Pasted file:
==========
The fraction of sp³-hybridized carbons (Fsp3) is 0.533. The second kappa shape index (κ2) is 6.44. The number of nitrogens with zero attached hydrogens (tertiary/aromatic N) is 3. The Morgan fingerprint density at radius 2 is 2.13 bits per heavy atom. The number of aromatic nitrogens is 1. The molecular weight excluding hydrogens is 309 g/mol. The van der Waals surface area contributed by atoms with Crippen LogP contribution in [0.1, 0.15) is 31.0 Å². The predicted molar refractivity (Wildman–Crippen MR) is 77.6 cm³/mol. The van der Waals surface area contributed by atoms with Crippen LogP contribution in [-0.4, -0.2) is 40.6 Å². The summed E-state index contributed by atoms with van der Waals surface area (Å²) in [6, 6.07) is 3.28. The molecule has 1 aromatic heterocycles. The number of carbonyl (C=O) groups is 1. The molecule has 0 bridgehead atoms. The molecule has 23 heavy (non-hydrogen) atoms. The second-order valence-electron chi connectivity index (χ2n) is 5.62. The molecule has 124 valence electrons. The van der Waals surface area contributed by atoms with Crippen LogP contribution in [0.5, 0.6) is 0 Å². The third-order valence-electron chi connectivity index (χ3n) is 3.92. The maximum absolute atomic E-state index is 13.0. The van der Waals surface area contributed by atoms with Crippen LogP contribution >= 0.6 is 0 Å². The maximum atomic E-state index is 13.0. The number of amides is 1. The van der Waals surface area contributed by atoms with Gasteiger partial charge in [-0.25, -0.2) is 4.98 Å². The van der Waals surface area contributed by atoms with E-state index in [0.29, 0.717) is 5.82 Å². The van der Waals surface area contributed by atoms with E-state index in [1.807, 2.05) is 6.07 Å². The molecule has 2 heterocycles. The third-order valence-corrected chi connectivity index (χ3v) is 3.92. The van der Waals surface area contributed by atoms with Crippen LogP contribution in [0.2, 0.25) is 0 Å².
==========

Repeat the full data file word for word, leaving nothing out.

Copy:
The fraction of sp³-hybridized carbons (Fsp3) is 0.533. The second kappa shape index (κ2) is 6.44. The number of nitrogens with zero attached hydrogens (tertiary/aromatic N) is 3. The Morgan fingerprint density at radius 2 is 2.13 bits per heavy atom. The number of aromatic nitrogens is 1. The molecular weight excluding hydrogens is 309 g/mol. The van der Waals surface area contributed by atoms with Crippen LogP contribution in [0.1, 0.15) is 31.0 Å². The predicted molar refractivity (Wildman–Crippen MR) is 77.6 cm³/mol. The van der Waals surface area contributed by atoms with Crippen LogP contribution in [-0.4, -0.2) is 40.6 Å². The summed E-state index contributed by atoms with van der Waals surface area (Å²) in [6, 6.07) is 3.28. The molecule has 1 aromatic heterocycles. The number of carbonyl (C=O) groups is 1. The molecule has 0 bridgehead atoms. The molecule has 23 heavy (non-hydrogen) atoms. The second-order valence-electron chi connectivity index (χ2n) is 5.62. The molecule has 124 valence electrons. The van der Waals surface area contributed by atoms with Crippen LogP contribution in [0.5, 0.6) is 0 Å². The third-order valence-electron chi connectivity index (χ3n) is 3.92. The maximum absolute atomic E-state index is 13.0. The van der Waals surface area contributed by atoms with Crippen LogP contribution >= 0.6 is 0 Å². The maximum atomic E-state index is 13.0. The number of amides is 1. The van der Waals surface area contributed by atoms with Gasteiger partial charge in [-0.25, -0.2) is 4.98 Å². The van der Waals surface area contributed by atoms with E-state index in [0.29, 0.717) is 5.82 Å². The van der Waals surface area contributed by atoms with E-state index in [1.807, 2.05) is 6.07 Å². The molecule has 2 heterocycles. The third-order valence-corrected chi connectivity index (χ3v) is 3.92. The van der Waals surface area contributed by atoms with Crippen LogP contribution in [0.2, 0.25) is 0 Å².